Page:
Mazda have now begun to ramp things up when it comes to the second generation SKYACTIV engines. The latest SKYACTIV technology uses HCCI (homogeneous charge compression ignition) to increase the compression ratio up to 18:1, which has never before been used in gasoline based engines. Normally reserved only for diesel fuel, HCCI engines requires microprocessors with a physical understanding of the entire ignition process to control fuel, and spark when needed.
Although spark plugs are used during cold starting and wide open throttle, HCCI engines trademark feature is the ability to compress the mixed air and fuel to a point of auto combustion, eliminating the need for use of spark plugs throughout the majority of driving conditions.
Since HCCI engines are safely able to run very lean on fuel, they can operate at diesel like compression ratios of 18:1 and achieve a 30% higher burn efficiency than conventional spark ignited gasoline engines. HCCI also can operate on multiple fuels, gasoline, diesel fuel and most alternative fuels such as E-85, produce no significant problem for this technology.
It also avoids throttle losses, meaning constant pressure is attained even at mid throttle, something which plagues regular gasoline engines. With the elimination of throttle losses the engines are able to further improve fuel efficiency.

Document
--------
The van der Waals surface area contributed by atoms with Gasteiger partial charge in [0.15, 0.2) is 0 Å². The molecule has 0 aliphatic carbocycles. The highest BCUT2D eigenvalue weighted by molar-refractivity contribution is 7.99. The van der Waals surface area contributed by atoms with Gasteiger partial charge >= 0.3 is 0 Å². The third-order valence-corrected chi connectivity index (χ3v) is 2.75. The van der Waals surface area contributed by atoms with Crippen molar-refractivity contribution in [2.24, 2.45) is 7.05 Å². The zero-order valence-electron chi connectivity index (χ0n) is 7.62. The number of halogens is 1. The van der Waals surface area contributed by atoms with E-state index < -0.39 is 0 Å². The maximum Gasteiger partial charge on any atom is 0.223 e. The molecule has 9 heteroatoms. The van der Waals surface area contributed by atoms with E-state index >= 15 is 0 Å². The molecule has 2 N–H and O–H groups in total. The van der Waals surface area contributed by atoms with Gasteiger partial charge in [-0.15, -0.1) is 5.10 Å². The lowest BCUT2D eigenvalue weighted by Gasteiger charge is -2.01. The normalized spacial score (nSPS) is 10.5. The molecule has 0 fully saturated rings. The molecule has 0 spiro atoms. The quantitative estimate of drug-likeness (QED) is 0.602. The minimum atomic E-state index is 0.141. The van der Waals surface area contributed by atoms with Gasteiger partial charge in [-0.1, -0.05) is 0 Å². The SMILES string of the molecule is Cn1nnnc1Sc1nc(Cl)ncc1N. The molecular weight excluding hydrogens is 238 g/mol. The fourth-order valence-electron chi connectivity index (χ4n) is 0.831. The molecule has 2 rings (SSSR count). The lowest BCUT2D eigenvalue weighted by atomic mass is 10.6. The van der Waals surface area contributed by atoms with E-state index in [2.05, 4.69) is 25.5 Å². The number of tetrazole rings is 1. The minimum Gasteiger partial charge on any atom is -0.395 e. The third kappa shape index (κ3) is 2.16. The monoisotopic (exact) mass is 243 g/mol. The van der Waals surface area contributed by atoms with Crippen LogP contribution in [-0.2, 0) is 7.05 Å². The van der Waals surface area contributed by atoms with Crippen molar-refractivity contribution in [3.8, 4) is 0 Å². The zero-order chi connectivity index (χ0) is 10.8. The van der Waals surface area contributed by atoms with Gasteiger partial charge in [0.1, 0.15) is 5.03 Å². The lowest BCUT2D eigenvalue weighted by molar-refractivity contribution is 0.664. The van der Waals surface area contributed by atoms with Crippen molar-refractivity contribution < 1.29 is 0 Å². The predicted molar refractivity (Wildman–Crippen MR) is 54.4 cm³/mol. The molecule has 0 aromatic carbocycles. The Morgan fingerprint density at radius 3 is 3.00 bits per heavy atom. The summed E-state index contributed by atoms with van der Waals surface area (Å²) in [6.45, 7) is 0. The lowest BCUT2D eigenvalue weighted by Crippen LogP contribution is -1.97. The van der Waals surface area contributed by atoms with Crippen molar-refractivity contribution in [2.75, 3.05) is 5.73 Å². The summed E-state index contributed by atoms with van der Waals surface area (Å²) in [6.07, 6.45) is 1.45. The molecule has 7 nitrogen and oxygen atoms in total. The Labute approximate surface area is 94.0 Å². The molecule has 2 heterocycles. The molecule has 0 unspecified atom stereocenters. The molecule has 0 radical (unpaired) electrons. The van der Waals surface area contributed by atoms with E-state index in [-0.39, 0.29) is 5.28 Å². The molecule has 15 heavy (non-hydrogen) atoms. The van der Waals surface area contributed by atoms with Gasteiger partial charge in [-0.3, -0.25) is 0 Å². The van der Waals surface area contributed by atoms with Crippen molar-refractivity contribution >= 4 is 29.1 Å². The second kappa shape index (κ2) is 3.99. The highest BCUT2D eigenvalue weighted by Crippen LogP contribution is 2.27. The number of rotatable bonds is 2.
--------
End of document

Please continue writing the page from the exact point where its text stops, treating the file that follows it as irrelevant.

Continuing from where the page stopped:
In short, this latest generation technology creates diesel engine like efficiency with less harmful gasoline engine emissions. Even without a catalytic converter, HCCI engines can achieve very low Nitrogen Oxide emissions, although unburned hydrocarbon and carbon monoxide emissions still require after treatments to meet automotive emission regulations. This means the vehicles retain an oxygen pump into the exhaust to re-ignite any un-burnt fuel, along with requiring a catalytic converter to change carbon monoxide into carbon dioxide.
The SKYACTIV-D is a family of turbo diesel engine. Designed to comply with the global emission regulations. In order to eliminate the need for treatment of Nitrous Oxide and particulates in diesel engines, the compression ratio is decreased to 14:1. Cold start is made possible by multi-hole Piezo injectors with 3 programmable injection patterns, and adoption of ceramic glow plugs. Engine misfiring during cycle is prevented using variable valve timing at the exhaust valve, which opens during intake stroke to increase air temperature inside the cylinder.
Another interesting point about the SKYACTIV-D is that it also uses a two stage turbocharger, with one small and one large turbo selectively operated according to driving conditions.
Apart from the SKYACTIV-G, Mazda also have SKYACTIV-Drive, SKYACTIV-MT, SKYACTIV-Body, SKYACTIV-Hybrid, and also SKYACTIV-CNG, which is powered by compressed natural gas.
Technical information assistance in this article provided by JMA Automotive Mechanics in Airport West, Melbourne, Australia.